“By default, when you install it, all notifications are set to alert you only if they turn to red.”
The digital economy
Chacko says it was important for Gatwick to innovate in this way because there is a need for this kind of service in the airport.
Gatwick worked with a firm called Airport Labs to develop the app, and will endorse its use in other airports should they wish to follow suit.
The app delivers notifications to users after taking data from a number of resources around the airport as well as from third parties, and Airport Labs has delivered a cloud-based service using Gatwick as its launch pad.
Chacko sees the project as a way to “test the market of the digital economy” as well as “help everybody to be aware of the airport environment”.
“I would say 70-80% of airports are now ready to share data in one form or another,” he says. “It may be via email, it may be via SMS, it may be via a proper enterprise service bus.
“Even if they don’t have the full infrastructure in place for large-scale data exchange, they can still share the relevant information for this particular app.”
Helping customers innovate
Gatwick runs its IT customer forum every two months to enable its customers to be involved in upcoming innovations at the airport based on real needs, says Chacko.
“An airport campus is a complex environment, and it is difficult for other businesses to move into an airport and start their own operations because of the complexities associated with that,” he says.
Chacko’s IT team will provide a number of on-demand services to businesses around the airport to help them get the ball rolling when they set up shop. These include networks, telephone, webcam services, real-time data and flight information display.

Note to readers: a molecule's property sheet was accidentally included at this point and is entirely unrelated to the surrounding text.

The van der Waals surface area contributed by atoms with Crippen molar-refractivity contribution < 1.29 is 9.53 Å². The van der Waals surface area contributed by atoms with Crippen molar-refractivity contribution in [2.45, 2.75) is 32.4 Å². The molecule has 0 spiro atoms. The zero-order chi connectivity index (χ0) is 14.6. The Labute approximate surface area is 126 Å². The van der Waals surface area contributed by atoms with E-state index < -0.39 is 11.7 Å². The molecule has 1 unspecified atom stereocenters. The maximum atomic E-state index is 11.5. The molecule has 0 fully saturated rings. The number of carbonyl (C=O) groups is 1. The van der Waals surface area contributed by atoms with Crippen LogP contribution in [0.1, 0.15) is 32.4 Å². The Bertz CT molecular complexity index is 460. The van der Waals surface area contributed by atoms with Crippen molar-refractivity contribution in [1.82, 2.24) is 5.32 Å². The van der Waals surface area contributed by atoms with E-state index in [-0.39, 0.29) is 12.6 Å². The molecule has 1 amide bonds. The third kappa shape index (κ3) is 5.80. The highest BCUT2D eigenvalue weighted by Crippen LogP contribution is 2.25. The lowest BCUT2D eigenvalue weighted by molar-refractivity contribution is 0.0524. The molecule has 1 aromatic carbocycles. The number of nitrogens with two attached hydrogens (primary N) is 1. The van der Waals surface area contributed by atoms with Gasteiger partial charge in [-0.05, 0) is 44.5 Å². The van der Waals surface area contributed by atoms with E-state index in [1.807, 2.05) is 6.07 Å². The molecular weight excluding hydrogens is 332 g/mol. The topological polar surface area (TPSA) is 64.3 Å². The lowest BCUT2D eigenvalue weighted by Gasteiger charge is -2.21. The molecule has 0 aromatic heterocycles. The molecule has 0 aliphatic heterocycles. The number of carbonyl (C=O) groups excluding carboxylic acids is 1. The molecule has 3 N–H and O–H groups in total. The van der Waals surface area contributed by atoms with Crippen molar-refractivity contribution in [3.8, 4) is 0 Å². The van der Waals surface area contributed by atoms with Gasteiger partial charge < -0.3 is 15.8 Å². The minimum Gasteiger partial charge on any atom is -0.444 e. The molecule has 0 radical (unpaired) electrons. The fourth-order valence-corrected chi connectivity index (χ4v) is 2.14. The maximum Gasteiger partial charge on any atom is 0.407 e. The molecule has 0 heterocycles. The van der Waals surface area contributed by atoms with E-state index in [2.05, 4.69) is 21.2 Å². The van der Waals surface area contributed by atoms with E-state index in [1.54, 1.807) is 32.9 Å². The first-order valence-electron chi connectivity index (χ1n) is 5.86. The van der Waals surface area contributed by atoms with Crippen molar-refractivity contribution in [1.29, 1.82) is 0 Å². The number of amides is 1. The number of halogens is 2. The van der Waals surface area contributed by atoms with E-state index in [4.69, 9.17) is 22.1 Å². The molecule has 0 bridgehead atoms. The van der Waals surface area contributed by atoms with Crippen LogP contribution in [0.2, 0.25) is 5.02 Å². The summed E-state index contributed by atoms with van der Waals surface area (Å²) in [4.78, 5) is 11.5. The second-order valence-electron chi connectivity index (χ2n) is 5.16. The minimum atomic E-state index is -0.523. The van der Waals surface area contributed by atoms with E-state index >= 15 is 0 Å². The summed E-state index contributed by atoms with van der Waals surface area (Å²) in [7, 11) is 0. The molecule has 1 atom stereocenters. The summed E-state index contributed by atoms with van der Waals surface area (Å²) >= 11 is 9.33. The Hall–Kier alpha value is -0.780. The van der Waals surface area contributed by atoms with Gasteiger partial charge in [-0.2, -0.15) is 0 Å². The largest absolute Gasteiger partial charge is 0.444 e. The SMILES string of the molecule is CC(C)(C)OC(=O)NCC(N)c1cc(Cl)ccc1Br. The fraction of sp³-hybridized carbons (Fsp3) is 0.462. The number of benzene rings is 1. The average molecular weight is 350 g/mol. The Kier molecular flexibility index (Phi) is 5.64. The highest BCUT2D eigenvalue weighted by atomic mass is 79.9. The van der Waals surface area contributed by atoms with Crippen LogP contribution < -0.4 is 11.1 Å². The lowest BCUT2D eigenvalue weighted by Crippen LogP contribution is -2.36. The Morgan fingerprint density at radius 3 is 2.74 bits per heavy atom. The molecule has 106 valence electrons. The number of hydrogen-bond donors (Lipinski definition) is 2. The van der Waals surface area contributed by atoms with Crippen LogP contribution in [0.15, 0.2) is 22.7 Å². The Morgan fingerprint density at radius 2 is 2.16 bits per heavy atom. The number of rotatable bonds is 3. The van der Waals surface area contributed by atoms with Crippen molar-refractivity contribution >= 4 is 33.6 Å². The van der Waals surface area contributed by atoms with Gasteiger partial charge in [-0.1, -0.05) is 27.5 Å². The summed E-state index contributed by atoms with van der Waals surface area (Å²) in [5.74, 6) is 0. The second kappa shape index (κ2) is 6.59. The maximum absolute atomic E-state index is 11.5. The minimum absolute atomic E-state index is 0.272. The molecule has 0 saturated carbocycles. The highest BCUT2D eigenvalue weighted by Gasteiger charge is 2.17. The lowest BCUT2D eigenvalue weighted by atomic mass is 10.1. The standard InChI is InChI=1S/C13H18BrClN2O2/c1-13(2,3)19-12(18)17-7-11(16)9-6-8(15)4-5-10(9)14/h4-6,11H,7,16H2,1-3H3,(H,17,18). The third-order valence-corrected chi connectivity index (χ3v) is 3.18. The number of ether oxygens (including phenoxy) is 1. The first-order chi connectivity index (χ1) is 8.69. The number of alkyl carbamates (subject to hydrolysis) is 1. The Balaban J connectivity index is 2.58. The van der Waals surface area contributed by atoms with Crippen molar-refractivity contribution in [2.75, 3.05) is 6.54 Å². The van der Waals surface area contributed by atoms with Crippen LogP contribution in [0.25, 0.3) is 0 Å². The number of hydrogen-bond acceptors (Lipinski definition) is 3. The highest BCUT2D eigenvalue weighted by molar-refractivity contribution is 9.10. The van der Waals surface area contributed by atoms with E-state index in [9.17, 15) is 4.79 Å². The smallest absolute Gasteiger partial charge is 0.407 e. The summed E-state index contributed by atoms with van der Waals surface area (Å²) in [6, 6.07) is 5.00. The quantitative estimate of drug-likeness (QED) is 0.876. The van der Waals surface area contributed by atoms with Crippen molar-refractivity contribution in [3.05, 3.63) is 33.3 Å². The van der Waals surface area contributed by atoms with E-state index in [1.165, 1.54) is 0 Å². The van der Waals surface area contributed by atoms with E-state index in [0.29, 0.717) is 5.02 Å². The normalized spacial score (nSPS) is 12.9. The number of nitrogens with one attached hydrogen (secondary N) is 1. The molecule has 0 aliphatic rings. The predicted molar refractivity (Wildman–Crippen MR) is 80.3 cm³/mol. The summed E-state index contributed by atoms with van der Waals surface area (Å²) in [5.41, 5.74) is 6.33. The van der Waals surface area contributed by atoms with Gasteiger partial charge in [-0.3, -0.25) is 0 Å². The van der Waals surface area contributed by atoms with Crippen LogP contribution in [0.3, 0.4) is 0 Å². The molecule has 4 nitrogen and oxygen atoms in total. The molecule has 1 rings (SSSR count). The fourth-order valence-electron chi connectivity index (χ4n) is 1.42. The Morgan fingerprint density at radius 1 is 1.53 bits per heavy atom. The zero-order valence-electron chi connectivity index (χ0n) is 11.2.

“Customers have got a choice – we don’t mandate it, it’s a choice,” says Chacko. “They can look at the service provision themselves, they can bring their own IT team or their own contractor to deploy it, or they just take it from us.”
At each customer forum, the airport lets its internal customers vote on what services it should work on to provide the most benefit to the community, and the Community App was one of these.
“Instead of customers thinking about a new service, exploring a new technology, we do that on their behalf,” says Chacko.
“We come up with the idea and take it through a five-stage process: idea generation, screening and filtering, technology trials, commercialisation, and then go live. Things may drop off because there might not be enough interest from the community or it’s not feasible technology-wise.”
Gatwick’s airport community is heavily involved in the IT process, and even the Community App contains a provision to give feedback.
Staff can report the questions passengers are frequently asking or suggest new features for the app based on user needs.
Gatwick hopes future featues of the app will include information about faults around the airport, such as an out-of-order lift, and real-time retail offers when stock is being cleared.
Eventually, theplan is for the Community App to cover other airports too, so that if a pilot or cabin crew travel between airports, they can switch the app based on their location.
“For the community, of the community, by the community – that’s the type of concept we are trying to practise when we think about new features for the Community App or innovation for customers,” says Chacko.